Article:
I was very confused but the following thread cleared my doubts:

Multiprocessing, Multithreading,HyperThreading, Multi-core

But it addresses the queries from the hardware point of view. I want to know how these hardware features are mapped to software?

One thing that is obvious is that there is no difference between MultiProcessor(=Mutlicpu) and MultiCore other than that in multicore all cpus reside on one chip(die) where as in Multiprocessor all cpus are on their own chips & connected together.

So, mutlicore/multiprocessor systems are capable of executing multiple processes (firefox,mediaplayer,googletalk) at the "sametime" (unlike context switching these processes on a single processor system) Right?

If it correct. I'm clear so far. But the confusion arises when multithreading comes into picture.

  1. MultiThreading "is for" parallel processing. right?

  2. What are elements that are involved in multithreading inside cpu? diagram? For me to exploit the power of parallel processing of two independent tasks, what should be the requriements of CPU?

  3. When people say context switching of threads. I don't really get it. because if its context switching of threads then its not parallel processing. the threads must be executed "scrictly simultaneously". right?

    My notion of multithreading is that: Considering a system with single cpu. when process is context switched to firefox. (suppose) each tab of firefox is a thread and all the threads are executing strictly at the same time. Not like one thread has executed for sometime then again another thread has taken until the context switch time is arrived.

  4. What happens if I run a multithreaded software on a processor which can't handle threads? I mean how does the cpu handle such software?

  5. If everything is good so far, now question is HOW MANY THREADS? It must be limited by hardware, I guess? If hardware can support only 2 threads and I start 10 threads in my process. How would cpu handle it? Pros/Cons? From software engineering point of view, while developing a software that will be used by the users in wide variety of systems, Then how would I decide should I go for multithreading? if so, how many threads?


First, try to understand the concept of 'process' and 'thread'. A thread is a basic unit for execution: a thread is scheduled by operating system and executed by CPU. A process is a sort of container that holds multiple threads.

  1. Yes, either multi-processing or multi-threading is for parallel processing. More precisely, to exploit thread-level parallelism.

  2. Okay, multi-threading could mean hardware multi-threading (one example is HyperThreading). But, I assume that you just say multithreading in software. In this sense, CPU should support context switching.

  3. Context switching is needed to implement multi-tasking even in a physically single core by time division.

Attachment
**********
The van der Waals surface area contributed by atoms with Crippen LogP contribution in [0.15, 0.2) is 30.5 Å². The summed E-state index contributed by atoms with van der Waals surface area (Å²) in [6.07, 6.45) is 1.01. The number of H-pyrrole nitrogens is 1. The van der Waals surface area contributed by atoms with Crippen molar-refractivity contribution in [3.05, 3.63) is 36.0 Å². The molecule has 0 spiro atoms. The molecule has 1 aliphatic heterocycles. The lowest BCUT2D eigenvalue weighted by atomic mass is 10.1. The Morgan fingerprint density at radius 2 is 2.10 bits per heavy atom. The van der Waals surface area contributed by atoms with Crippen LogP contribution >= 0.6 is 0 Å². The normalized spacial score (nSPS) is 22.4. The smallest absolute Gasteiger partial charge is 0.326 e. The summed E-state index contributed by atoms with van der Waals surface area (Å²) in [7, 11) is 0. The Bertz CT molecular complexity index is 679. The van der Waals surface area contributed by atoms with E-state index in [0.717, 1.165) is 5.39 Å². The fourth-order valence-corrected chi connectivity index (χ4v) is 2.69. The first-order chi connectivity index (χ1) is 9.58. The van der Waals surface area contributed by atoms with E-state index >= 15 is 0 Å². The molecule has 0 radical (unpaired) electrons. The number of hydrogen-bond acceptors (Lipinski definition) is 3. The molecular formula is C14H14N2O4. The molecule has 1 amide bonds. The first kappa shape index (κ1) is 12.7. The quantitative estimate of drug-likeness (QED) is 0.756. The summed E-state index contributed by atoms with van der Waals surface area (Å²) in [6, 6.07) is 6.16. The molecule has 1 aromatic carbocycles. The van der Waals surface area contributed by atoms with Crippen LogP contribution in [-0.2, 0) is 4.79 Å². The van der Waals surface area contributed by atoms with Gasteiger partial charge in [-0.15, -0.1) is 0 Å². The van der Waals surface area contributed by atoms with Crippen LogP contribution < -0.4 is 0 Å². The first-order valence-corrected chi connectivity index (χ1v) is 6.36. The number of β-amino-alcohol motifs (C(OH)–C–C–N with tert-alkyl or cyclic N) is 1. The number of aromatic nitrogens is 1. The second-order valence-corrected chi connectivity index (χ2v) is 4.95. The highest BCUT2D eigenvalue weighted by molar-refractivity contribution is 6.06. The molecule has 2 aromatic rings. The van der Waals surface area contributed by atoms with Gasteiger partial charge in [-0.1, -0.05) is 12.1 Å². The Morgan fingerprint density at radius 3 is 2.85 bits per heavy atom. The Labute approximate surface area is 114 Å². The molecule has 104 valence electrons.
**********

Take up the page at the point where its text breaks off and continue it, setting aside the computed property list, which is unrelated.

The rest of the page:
4. Say there are two physical cores and four very busy threads. In this case, two threads are just waiting until they will get the chance to use CPU. Read some articles related to preemptive OS scheduling.

  5. The number of thread that can physically run in concurrent is just identical to # of logical processors. You are asking a general thread scheduling problem in OS literature such as round-robin..

I strongly suggest you to study basics of operating system first. Then move on multithreading issues. It seems like you're still unclear for the key concepts such as context switching and scheduling. It will take a couple of month, but if you really want to be an expert in computer software, then you should know such very basic concepts. Please take whatever OS books and lecture slides.

  • 7
    +1 but one symantic problem: "5. The number of... concurrent is just identical to # of logical processors." Should be simultaneously. Multiple threads executing on a single logical processor execute concurrently if there is switching. – Steven Evers Nov 11 '09 at 23:25
  • 2
    @StevenEvers: The number of threads that can physically run in simultaneously is just identical to # of physical cores. Let's say our processor has only 2 cores, and each core has 2 threads (hyper-threading). So, in total we have 2 physical cores or 4 logical cores. This architecture utilizes and speeds up a bit compared to non hyper-threading, but not truly simultaneous, at least in terms of core – Catbuilts Nov 1 '18 at 6:56
  • In each core, it does have 2 pipe lines, each for 1 thread. These 2 threads can simultaneously go in the 2 pipe lines, but when it comes to execution (e.g., wait for math processor on its core to run), these 2 threads have to wait for their turns. – Catbuilts Nov 1 '18 at 7:19
  • To clarify, if I have two logical cores, there are two scenarios in which both cores can be maximally utilized, right? A) two single-threaded processes, B) one process with two threads. Are A and B equivalent to the cores? – zzzzzzz Dec 24 '18 at 18:04

Threads running on the same core are not technically parallel. They only appear to be executed in parallel, as the CPU switches between them very fast (for us, humans). This switch is what is called context switch. Now, threads executing on different cores are executed in parallel. Most modern CPUs have a number of cores, however, most modern OSes (windows, linux and friends) usually execute much larger number of threads, which still causes context switches. Even if no user program is executed, still OS itself performs context switches for maintanance work.
This should answer 1-3.

About 4: basically, every processor can work with threads. it is much more a characteristic of operating system. Thread is basically: memory (optional), stack and registers, once those are replaced you are in another thread.